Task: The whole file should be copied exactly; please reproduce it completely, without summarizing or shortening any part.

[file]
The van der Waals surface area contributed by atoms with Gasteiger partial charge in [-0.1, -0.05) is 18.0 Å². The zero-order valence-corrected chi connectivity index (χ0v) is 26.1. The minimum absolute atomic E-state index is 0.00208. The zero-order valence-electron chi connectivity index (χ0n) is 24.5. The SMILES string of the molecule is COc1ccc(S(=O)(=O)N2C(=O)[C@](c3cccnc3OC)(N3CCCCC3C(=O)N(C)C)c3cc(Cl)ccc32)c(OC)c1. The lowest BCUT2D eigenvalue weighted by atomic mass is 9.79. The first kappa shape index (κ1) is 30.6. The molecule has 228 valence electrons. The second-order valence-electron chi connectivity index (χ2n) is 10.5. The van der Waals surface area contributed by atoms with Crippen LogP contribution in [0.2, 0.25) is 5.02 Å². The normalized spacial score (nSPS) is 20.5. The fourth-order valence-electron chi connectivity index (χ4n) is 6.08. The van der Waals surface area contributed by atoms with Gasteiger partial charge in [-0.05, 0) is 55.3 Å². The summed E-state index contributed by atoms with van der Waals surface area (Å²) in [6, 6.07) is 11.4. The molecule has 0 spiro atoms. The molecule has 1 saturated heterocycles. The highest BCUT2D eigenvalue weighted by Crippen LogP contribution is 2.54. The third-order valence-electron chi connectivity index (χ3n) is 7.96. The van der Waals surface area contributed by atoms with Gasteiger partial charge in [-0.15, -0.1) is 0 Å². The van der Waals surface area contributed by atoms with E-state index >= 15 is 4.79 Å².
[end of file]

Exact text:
The van der Waals surface area contributed by atoms with Gasteiger partial charge in [-0.1, -0.05) is 18.0 Å². The zero-order valence-corrected chi connectivity index (χ0v) is 26.1. The minimum absolute atomic E-state index is 0.00208. The zero-order valence-electron chi connectivity index (χ0n) is 24.5. The SMILES string of the molecule is COc1ccc(S(=O)(=O)N2C(=O)[C@](c3cccnc3OC)(N3CCCCC3C(=O)N(C)C)c3cc(Cl)ccc32)c(OC)c1. The lowest BCUT2D eigenvalue weighted by atomic mass is 9.79. The first kappa shape index (κ1) is 30.6. The molecule has 228 valence electrons. The second-order valence-electron chi connectivity index (χ2n) is 10.5. The van der Waals surface area contributed by atoms with Crippen LogP contribution in [0.2, 0.25) is 5.02 Å². The normalized spacial score (nSPS) is 20.5. The fourth-order valence-electron chi connectivity index (χ4n) is 6.08. The van der Waals surface area contributed by atoms with Gasteiger partial charge in [-0.05, 0) is 55.3 Å². The summed E-state index contributed by atoms with van der Waals surface area (Å²) in [6, 6.07) is 11.4. The molecule has 0 spiro atoms. The molecule has 1 saturated heterocycles. The highest BCUT2D eigenvalue weighted by Crippen LogP contribution is 2.54. The third-order valence-electron chi connectivity index (χ3n) is 7.96. The van der Waals surface area contributed by atoms with Gasteiger partial charge in [-0.15, -0.1) is 0 Å². The van der Waals surface area contributed by atoms with E-state index >= 15 is 4.79 Å².